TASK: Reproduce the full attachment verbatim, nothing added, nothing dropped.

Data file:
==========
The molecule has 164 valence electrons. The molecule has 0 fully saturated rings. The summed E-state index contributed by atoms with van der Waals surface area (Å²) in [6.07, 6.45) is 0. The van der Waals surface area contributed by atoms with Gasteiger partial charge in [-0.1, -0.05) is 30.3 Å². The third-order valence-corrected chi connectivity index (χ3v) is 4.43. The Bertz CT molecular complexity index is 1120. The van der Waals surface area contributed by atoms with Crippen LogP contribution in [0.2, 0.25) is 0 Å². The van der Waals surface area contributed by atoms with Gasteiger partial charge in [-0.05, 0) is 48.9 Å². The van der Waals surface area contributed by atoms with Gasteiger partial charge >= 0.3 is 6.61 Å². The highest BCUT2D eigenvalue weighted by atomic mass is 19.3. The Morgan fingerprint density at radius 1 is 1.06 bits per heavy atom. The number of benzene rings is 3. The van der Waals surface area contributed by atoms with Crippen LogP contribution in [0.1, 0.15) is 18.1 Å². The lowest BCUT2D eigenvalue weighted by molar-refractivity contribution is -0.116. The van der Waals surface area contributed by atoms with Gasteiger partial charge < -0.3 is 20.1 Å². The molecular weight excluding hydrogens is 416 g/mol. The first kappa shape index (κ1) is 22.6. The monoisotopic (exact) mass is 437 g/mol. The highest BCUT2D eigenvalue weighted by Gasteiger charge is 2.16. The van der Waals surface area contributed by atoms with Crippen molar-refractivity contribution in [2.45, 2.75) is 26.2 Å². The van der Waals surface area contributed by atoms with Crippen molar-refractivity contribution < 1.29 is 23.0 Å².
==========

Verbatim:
The molecule has 164 valence electrons. The molecule has 0 fully saturated rings. The summed E-state index contributed by atoms with van der Waals surface area (Å²) in [6.07, 6.45) is 0. The van der Waals surface area contributed by atoms with Gasteiger partial charge in [-0.1, -0.05) is 30.3 Å². The third-order valence-corrected chi connectivity index (χ3v) is 4.43. The Bertz CT molecular complexity index is 1120. The van der Waals surface area contributed by atoms with Crippen LogP contribution in [0.2, 0.25) is 0 Å². The van der Waals surface area contributed by atoms with Gasteiger partial charge in [-0.05, 0) is 48.9 Å². The van der Waals surface area contributed by atoms with Gasteiger partial charge >= 0.3 is 6.61 Å². The highest BCUT2D eigenvalue weighted by atomic mass is 19.3. The Morgan fingerprint density at radius 1 is 1.06 bits per heavy atom. The number of benzene rings is 3. The van der Waals surface area contributed by atoms with Crippen LogP contribution in [0.1, 0.15) is 18.1 Å². The lowest BCUT2D eigenvalue weighted by molar-refractivity contribution is -0.116. The van der Waals surface area contributed by atoms with Gasteiger partial charge < -0.3 is 20.1 Å². The molecular weight excluding hydrogens is 416 g/mol. The first kappa shape index (κ1) is 22.6. The monoisotopic (exact) mass is 437 g/mol. The highest BCUT2D eigenvalue weighted by Gasteiger charge is 2.16. The van der Waals surface area contributed by atoms with Crippen molar-refractivity contribution in [2.45, 2.75) is 26.2 Å². The van der Waals surface area contributed by atoms with Crippen molar-refractivity contribution < 1.29 is 23.0 Å².